Auburn-Arkansas: Week Seven Matchup Getting Lost in Tigers' Turmoil

Trampes CrowContributor IOctober 9, 2008

Given all of the mid-week excitement on the Plains, it is almost easy to forget that Auburn has an SEC home game on Saturday against a team that has flummoxed Tuberville-coached Auburn squads in the past.  This includes the last Auburn-Arkansas matchup in Jordan-Hare, when the Razorbacks destroyed the then-No. 2 ranked Tigers 27-10. 

All of that seems to be an afterthought at this point as Auburn has “relieved” OC Tony Franklin of his duties midseason amid a streak of truly terrible offensive performances resulting in a 4-2 (2-2) record.

Has there ever been a Top 20 team in major college football history to can a coordinator at the midway point like this?  Does it matter?  The answer to the former?  A qualified “who knows?”  The latter?  We’ll know for sure on Saturday.

The truth is that given the upheaval, there truly is no way to predict what Auburn will look like against the Razorbacks this week.  The statistics are fairly stark: Auburn’s offense is terrible, but so is the Arkansas’ defense (ranked 103rd vs. 113th, respectively).  The Auburn defense, however is ranked second nationally compared to Arkansas’ 88th-ranked scoring offense.

On paper, it seems that Auburn should have a fair chance of notching a win here.  Vegas seems to agree.  They have Auburn as 19-point favorites, which is interesting considering that there is little indication that Auburn can even score 19 points, much less defeat an SEC division foe by that margin. 

In truth, this game should come down to how the players respond to all that has happened this season and this week.  Confidence is key.

If the players respond well to the changes brought about by Franklin’s ouster, Auburn should score a victory Saturday.  If the sense of chaos lingers, Arkansas should be primed for an upset opportunity that Bobby Petrino could take advantage of quickly.

Throughout the offensive maelstrom, Paul Rhoads has maintained a steady hand on the defense.  That bodes well at home against a rebuilding Razorback squad.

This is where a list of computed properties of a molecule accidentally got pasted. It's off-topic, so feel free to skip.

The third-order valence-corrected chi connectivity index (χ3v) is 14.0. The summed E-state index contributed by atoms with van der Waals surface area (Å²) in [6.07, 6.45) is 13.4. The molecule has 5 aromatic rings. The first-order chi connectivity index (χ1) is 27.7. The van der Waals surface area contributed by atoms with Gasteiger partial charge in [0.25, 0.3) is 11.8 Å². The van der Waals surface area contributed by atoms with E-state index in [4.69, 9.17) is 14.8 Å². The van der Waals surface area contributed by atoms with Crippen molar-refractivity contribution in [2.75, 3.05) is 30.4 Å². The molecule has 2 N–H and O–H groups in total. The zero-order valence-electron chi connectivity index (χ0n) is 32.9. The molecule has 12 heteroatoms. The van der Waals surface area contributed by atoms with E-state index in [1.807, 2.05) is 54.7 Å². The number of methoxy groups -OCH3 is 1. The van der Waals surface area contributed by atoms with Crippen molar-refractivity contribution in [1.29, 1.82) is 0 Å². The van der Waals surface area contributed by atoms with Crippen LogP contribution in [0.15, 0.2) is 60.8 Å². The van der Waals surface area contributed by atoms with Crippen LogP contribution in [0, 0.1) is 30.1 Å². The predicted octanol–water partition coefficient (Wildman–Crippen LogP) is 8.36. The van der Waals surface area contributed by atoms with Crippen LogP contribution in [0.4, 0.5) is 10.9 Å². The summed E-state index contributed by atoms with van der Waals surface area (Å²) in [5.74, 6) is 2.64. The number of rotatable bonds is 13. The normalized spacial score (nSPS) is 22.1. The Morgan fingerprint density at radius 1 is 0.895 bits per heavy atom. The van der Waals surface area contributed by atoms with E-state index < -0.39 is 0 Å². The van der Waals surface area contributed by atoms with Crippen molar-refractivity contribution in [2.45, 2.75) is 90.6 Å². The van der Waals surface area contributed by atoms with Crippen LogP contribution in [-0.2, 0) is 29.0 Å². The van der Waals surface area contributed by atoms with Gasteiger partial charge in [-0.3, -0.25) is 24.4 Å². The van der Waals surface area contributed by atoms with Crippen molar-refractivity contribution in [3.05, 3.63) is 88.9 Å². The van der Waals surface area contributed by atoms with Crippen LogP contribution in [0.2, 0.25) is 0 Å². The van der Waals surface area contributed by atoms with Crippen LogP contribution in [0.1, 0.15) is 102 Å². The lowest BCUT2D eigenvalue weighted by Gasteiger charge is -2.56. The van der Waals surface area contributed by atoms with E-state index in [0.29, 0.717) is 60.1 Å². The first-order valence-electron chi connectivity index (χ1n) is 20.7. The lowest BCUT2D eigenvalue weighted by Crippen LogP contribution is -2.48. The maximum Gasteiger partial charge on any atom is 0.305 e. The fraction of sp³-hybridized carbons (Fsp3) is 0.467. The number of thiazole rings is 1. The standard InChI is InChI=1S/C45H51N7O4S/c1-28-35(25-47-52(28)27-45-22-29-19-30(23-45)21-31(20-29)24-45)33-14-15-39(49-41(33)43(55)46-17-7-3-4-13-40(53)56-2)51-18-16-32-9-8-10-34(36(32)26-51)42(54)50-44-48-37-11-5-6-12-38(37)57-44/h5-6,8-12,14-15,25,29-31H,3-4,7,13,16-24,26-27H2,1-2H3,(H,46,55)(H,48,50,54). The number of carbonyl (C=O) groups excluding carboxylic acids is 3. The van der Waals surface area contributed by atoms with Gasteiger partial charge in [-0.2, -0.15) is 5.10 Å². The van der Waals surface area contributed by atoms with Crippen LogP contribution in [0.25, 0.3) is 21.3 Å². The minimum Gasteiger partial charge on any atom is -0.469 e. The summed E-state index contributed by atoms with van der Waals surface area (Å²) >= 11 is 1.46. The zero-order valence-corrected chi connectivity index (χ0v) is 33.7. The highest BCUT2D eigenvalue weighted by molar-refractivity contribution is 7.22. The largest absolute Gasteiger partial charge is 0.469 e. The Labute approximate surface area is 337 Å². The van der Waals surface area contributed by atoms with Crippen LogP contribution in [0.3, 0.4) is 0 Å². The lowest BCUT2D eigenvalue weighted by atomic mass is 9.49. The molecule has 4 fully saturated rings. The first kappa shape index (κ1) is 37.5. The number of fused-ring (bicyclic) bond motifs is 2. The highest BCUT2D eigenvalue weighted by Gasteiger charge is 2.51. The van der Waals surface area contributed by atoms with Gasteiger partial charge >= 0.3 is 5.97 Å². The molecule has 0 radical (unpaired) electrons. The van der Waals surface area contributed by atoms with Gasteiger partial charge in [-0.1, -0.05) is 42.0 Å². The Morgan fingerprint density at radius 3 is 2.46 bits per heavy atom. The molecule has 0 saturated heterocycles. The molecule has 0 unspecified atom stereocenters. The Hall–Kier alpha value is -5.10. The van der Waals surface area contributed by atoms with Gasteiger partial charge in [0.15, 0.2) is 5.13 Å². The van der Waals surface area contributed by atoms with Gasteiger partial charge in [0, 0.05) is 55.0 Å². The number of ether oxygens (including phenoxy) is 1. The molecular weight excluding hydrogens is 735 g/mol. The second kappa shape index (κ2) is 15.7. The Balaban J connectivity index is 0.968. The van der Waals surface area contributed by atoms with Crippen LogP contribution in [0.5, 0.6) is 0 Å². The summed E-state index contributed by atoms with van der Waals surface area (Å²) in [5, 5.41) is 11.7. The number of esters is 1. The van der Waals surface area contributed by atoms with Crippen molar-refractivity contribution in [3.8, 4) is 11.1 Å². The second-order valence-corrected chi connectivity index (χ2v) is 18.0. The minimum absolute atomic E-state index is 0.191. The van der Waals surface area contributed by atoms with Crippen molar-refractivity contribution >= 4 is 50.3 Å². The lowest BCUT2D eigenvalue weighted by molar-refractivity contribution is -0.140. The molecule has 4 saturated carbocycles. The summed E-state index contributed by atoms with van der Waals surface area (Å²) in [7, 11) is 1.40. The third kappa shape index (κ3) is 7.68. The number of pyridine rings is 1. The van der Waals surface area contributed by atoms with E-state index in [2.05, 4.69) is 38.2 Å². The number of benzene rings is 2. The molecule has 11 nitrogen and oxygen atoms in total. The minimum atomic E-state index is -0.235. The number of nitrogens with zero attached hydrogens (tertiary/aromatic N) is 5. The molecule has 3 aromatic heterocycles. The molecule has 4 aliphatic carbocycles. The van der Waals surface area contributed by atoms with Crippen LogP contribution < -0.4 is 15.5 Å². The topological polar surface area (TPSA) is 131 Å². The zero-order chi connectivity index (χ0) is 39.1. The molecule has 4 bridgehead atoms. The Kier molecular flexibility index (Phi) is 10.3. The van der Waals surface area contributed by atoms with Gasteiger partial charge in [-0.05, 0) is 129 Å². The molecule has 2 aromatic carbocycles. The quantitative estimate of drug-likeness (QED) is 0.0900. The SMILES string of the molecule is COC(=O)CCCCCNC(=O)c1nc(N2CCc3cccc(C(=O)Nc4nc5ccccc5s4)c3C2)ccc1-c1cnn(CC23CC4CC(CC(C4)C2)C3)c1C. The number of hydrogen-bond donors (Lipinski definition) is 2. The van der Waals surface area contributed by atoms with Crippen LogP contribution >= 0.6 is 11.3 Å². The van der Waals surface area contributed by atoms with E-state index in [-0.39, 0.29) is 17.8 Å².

But what about after Saturday?  Win or lose, the bye week will come at a good time.  Auburn can reset, rest, and prepare for a first-ever trip to Morgantown.

That game, more so than this week’s contest against Arkansas, will tell the story of Auburn’s season.  If Auburn can come together and win that Thursday night game, there is real hope for the rest of the season.

Any reasonable chance of making it to the SEC championship game, given Alabama’s resurgence and LSU’s continued excellence, ended when the clock hit triple zeroes in Nashville, but there is still a chance of winning key games (Georgia and Alabama) down the stretch and salvaging an almost-lost season.

Here are three reasons why.



Auburn still has plenty of it in many key areas—defense, offensive line, and running back.  If Tuberville can settle on a QB (at this point Kodi Burns seems like the choice) and design schemes that favor the talent, Auburn has a team that can beat anyone in the SEC by playing ball control offense and continued stout defense.



Believe it or not, Auburn’s second half actually has some silver linings.  Georgia comes to Auburn.  The ‘Bama game proved that the Bulldogs are beatable when their run game is hampered and Matthew Stafford is pressured.  That favors Auburn.

As for the Iron Bowl, Alabama has been a monster this season, no matter how difficult that is for an Auburn fan to admit.  Nevertheless, the intangibles in the contest clearly favor Auburn.

The current Iron Bowl winning streak is unprecedented, and it matters.  Auburn has confidence playing in Tuscaloosa and would love nothing more than to make number seven cost Alabama a chance at the national championship.  



Tuberville uses the role of the underdog as well or better than any coach in college football.  Just ask Urban Meyer.  When things get tough, he has an innate ability to rally the team into an “us against the world” mentality that seems to work for Auburn more than it does not.


Having said all of this, there is no question that this week marks the biggest challenge Tuberville has ever faced as a coach.  Bigger than Jetgate.  Bigger than having defensive coordinators lured away by other programs.  Bigger than the annual offseason rumors linking him to every coaching job from Arkansas to Dallas to Manchester United.

No, taking a chance like going with Franklin then firing him at midseason with a team ranked in the Top 20 and still working on a New Year’s Day Bowl bid is more than anything Tuberville has faced in his remarkable and tumultuous decade as Auburn’s top man.

History tells us this is when he is at his best. 

The Auburn Nation certainly hopes that the Riverboat Gambler can still win another big hand.